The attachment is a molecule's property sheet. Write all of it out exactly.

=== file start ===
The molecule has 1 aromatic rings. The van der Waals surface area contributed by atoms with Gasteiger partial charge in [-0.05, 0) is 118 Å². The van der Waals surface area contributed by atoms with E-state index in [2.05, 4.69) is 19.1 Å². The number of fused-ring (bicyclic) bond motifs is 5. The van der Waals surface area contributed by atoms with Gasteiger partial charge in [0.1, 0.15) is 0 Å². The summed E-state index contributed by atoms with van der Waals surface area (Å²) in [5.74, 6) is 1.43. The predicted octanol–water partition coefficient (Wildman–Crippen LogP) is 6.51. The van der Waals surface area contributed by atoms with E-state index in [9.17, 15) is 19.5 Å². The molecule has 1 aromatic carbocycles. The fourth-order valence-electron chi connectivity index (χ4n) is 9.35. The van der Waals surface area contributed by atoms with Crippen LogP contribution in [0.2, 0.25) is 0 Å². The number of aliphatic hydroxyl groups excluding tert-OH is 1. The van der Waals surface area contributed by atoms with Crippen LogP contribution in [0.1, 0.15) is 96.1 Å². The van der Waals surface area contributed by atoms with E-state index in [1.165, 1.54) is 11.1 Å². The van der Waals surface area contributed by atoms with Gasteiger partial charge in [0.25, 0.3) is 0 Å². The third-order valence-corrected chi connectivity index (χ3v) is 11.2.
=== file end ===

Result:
The molecule has 1 aromatic rings. The van der Waals surface area contributed by atoms with Gasteiger partial charge in [-0.05, 0) is 118 Å². The van der Waals surface area contributed by atoms with E-state index in [2.05, 4.69) is 19.1 Å². The number of fused-ring (bicyclic) bond motifs is 5. The van der Waals surface area contributed by atoms with Gasteiger partial charge in [0.1, 0.15) is 0 Å². The summed E-state index contributed by atoms with van der Waals surface area (Å²) in [5.74, 6) is 1.43. The predicted octanol–water partition coefficient (Wildman–Crippen LogP) is 6.51. The van der Waals surface area contributed by atoms with E-state index in [9.17, 15) is 19.5 Å². The molecule has 1 aromatic carbocycles. The fourth-order valence-electron chi connectivity index (χ4n) is 9.35. The van der Waals surface area contributed by atoms with Crippen LogP contribution in [0.2, 0.25) is 0 Å². The number of aliphatic hydroxyl groups excluding tert-OH is 1. The van der Waals surface area contributed by atoms with Crippen LogP contribution in [0.1, 0.15) is 96.1 Å². The van der Waals surface area contributed by atoms with E-state index in [1.165, 1.54) is 11.1 Å². The van der Waals surface area contributed by atoms with Gasteiger partial charge in [0.25, 0.3) is 0 Å². The third-order valence-corrected chi connectivity index (χ3v) is 11.2.